UCL Discovery
UCL home » Library Services » Electronic resources » UCL Discovery

Perceptual centres in speech - an acoustic analysis.

Scott, Sophie Kerttu; (1994) Perceptual centres in speech - an acoustic analysis. Doctoral thesis (Ph.D), UCL (University College London). Green open access

[thumbnail of out.pdf] Text

Download (21MB)


Perceptual centres, or P-centres, represent the perceptual moments of occurrence of acoustic signals - the 'beat' of a sound. P-centres underlie the perception and production of rhythm in perceptually regular speech sequences. P-centres have been modelled both in speech and non speech (music) domains. The three aims of this thesis were toatest out current P-centre models to determine which best accounted for the experimental data bto identify a candidate parameter to map P-centres onto (a local approach) as opposed to the previous global models which rely upon the whole signal to determine the P-centre the final aim was to develop a model of P-centre location which could be applied to speech and non speech signals. The first aim was investigated by a series of experiments in which a) speech from different speakers was investigated to determine whether different models could account for variation between speakers b) whether rendering the amplitude time plot of a speech signal affects the P-centre of the signal c) whether increasing the amplitude at the offset of a speech signal alters P-centres in the production and perception of speech. The second aim was carried out by a) manipulating the rise time of different speech signals to determine whether the P-centre was affected, and whether the type of speech sound ramped affected the P-centre shift b) manipulating the rise time and decay time of a synthetic vowel to determine whether the onset alteration was had more affect on P-centre than the offset manipulation c) and whether the duration of a vowel affected the P-centre, if other attributes (amplitude, spectral contents) were held constant. The third aim - modelling P-centres - was based on these results. The Frequency dependent Amplitude Increase Model of P-centre location (FAIM) was developed using a modelling protocol, the APU GammaTone Filterbank and the speech from different speakers. The P-centres of the stimuli corpus were highly predicted by attributes of the increase in amplitude within one output channel of the filterbank. When this was used to make predictions of the P-centres for all the stimuli used in the thesis, 85[percent] of the observed variance was accounted for. The FAIM approach combines aspects of previous, speech and non speech models (Gordon 1987, Marcus 1981, Vos and Rasch 1981). P-centre were thus modelled in a non speech specific, local manner.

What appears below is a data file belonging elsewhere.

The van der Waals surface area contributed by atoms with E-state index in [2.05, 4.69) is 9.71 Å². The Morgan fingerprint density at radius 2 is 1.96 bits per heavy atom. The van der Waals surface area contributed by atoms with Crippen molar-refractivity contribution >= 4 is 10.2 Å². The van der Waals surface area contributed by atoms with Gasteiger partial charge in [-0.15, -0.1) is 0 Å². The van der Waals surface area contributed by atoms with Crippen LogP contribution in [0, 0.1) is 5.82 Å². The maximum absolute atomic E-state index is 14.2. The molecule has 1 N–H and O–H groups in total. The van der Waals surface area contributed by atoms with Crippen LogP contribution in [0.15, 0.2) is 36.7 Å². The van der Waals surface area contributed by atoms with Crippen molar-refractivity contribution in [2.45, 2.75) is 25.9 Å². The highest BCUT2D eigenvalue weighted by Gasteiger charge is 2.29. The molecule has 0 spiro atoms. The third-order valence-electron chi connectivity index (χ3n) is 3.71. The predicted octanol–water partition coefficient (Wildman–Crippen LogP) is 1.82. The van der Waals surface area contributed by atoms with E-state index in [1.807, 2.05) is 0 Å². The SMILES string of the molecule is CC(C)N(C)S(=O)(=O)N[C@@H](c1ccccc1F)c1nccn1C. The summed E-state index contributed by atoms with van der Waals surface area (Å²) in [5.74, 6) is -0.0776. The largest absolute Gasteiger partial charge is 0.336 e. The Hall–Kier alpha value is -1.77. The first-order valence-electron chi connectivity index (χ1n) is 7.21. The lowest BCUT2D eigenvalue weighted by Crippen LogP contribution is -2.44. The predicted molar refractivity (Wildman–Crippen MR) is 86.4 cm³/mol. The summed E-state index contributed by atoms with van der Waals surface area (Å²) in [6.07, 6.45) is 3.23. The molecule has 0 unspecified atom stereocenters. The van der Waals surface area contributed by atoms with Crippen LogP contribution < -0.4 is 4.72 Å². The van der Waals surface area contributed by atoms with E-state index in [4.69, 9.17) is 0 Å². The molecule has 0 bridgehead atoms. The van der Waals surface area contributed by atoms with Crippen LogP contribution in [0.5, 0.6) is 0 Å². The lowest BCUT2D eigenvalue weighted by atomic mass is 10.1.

Type: Thesis (Doctoral)
Qualification: Ph.D
Title: Perceptual centres in speech - an acoustic analysis.
Open access status: An open access version is available from UCL Discovery
Language: English
Additional information: Thesis digitised by ProQuest.
Keywords: Pure sciences; Perceptual centres in speech
URI: https://discovery.ucl.ac.uk/id/eprint/10097264
Downloads since deposit
Download activity - last month
Download activity - last 12 months
Downloads by country - last 12 months

Archive Staff Only

View Item View Item